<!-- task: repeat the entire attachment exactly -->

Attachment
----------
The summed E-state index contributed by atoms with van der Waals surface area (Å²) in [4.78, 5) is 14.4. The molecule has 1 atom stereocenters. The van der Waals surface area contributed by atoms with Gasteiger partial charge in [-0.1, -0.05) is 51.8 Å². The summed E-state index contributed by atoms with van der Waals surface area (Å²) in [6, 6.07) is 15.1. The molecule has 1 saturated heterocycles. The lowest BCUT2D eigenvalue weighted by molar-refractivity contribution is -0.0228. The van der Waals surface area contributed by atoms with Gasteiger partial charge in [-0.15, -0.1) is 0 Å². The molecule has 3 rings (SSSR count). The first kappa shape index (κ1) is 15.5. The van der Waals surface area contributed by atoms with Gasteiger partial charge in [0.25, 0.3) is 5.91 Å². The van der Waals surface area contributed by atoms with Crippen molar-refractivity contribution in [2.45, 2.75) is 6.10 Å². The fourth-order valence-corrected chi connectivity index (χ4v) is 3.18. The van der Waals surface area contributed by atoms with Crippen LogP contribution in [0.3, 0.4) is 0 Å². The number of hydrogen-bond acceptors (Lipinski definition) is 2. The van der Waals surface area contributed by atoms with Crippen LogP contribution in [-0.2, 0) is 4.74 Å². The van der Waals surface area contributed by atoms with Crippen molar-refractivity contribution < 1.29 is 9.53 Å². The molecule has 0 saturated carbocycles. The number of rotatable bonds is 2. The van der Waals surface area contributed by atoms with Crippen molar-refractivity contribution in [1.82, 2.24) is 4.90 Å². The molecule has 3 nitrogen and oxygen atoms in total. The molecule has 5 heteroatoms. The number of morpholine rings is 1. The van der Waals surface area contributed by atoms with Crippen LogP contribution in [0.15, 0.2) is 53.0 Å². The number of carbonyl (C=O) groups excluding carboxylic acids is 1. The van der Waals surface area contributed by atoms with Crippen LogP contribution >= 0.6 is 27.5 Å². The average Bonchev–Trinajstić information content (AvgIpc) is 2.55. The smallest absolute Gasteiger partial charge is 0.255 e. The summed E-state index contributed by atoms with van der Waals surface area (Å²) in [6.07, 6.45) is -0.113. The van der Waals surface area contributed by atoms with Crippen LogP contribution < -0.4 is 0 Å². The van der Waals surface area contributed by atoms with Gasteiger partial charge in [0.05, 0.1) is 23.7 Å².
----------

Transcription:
The summed E-state index contributed by atoms with van der Waals surface area (Å²) in [4.78, 5) is 14.4. The molecule has 1 atom stereocenters. The van der Waals surface area contributed by atoms with Gasteiger partial charge in [-0.1, -0.05) is 51.8 Å². The summed E-state index contributed by atoms with van der Waals surface area (Å²) in [6, 6.07) is 15.1. The molecule has 1 saturated heterocycles. The lowest BCUT2D eigenvalue weighted by molar-refractivity contribution is -0.0228. The van der Waals surface area contributed by atoms with Gasteiger partial charge in [-0.15, -0.1) is 0 Å². The molecule has 3 rings (SSSR count). The first kappa shape index (κ1) is 15.5. The van der Waals surface area contributed by atoms with Gasteiger partial charge in [0.25, 0.3) is 5.91 Å². The van der Waals surface area contributed by atoms with Crippen molar-refractivity contribution in [2.45, 2.75) is 6.10 Å². The fourth-order valence-corrected chi connectivity index (χ4v) is 3.18. The van der Waals surface area contributed by atoms with Crippen LogP contribution in [0.3, 0.4) is 0 Å². The number of hydrogen-bond acceptors (Lipinski definition) is 2. The van der Waals surface area contributed by atoms with Crippen LogP contribution in [-0.2, 0) is 4.74 Å². The van der Waals surface area contributed by atoms with Crippen molar-refractivity contribution < 1.29 is 9.53 Å². The molecule has 0 saturated carbocycles. The number of rotatable bonds is 2. The van der Waals surface area contributed by atoms with Crippen molar-refractivity contribution in [1.82, 2.24) is 4.90 Å². The molecule has 3 nitrogen and oxygen atoms in total. The molecule has 5 heteroatoms. The number of morpholine rings is 1. The van der Waals surface area contributed by atoms with Crippen LogP contribution in [0.15, 0.2) is 53.0 Å². The number of carbonyl (C=O) groups excluding carboxylic acids is 1. The van der Waals surface area contributed by atoms with Crippen LogP contribution >= 0.6 is 27.5 Å². The average Bonchev–Trinajstić information content (AvgIpc) is 2.55. The smallest absolute Gasteiger partial charge is 0.255 e. The summed E-state index contributed by atoms with van der Waals surface area (Å²) in [6.07, 6.45) is -0.113. The van der Waals surface area contributed by atoms with Crippen LogP contribution < -0.4 is 0 Å². The van der Waals surface area contributed by atoms with Gasteiger partial charge in [0.05, 0.1) is 23.7 Å².